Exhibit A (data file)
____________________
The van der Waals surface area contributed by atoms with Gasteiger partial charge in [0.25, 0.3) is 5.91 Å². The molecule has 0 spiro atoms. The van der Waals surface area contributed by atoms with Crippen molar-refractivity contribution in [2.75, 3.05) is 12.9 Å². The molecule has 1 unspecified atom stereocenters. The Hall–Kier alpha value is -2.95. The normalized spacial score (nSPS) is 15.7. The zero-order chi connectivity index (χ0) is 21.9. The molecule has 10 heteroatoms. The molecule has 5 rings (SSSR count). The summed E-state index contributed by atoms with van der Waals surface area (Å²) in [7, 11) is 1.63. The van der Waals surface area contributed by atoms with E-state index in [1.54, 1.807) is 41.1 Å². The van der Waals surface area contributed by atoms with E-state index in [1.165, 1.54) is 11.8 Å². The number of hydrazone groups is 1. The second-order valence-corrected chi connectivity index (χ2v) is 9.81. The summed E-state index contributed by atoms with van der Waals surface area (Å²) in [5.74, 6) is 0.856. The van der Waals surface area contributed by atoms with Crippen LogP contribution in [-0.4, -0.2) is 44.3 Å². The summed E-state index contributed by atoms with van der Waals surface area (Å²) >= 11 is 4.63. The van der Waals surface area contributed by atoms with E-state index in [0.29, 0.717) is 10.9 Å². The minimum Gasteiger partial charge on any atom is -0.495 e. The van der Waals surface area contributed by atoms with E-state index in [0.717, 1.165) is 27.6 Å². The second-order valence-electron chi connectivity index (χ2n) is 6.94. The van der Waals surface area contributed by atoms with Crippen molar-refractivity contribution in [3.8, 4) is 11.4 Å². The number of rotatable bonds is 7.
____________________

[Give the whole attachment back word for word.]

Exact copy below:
The van der Waals surface area contributed by atoms with Gasteiger partial charge in [0.25, 0.3) is 5.91 Å². The molecule has 0 spiro atoms. The van der Waals surface area contributed by atoms with Crippen molar-refractivity contribution in [2.75, 3.05) is 12.9 Å². The molecule has 1 unspecified atom stereocenters. The Hall–Kier alpha value is -2.95. The normalized spacial score (nSPS) is 15.7. The zero-order chi connectivity index (χ0) is 21.9. The molecule has 10 heteroatoms. The molecule has 5 rings (SSSR count). The summed E-state index contributed by atoms with van der Waals surface area (Å²) in [7, 11) is 1.63. The van der Waals surface area contributed by atoms with E-state index in [1.54, 1.807) is 41.1 Å². The van der Waals surface area contributed by atoms with E-state index in [1.165, 1.54) is 11.8 Å². The number of hydrazone groups is 1. The second-order valence-corrected chi connectivity index (χ2v) is 9.81. The summed E-state index contributed by atoms with van der Waals surface area (Å²) in [5.74, 6) is 0.856. The van der Waals surface area contributed by atoms with Crippen LogP contribution in [-0.4, -0.2) is 44.3 Å². The summed E-state index contributed by atoms with van der Waals surface area (Å²) >= 11 is 4.63. The van der Waals surface area contributed by atoms with E-state index in [0.29, 0.717) is 10.9 Å². The minimum Gasteiger partial charge on any atom is -0.495 e. The van der Waals surface area contributed by atoms with E-state index in [0.717, 1.165) is 27.6 Å². The second-order valence-electron chi connectivity index (χ2n) is 6.94. The van der Waals surface area contributed by atoms with Crippen molar-refractivity contribution in [3.8, 4) is 11.4 Å². The number of rotatable bonds is 7.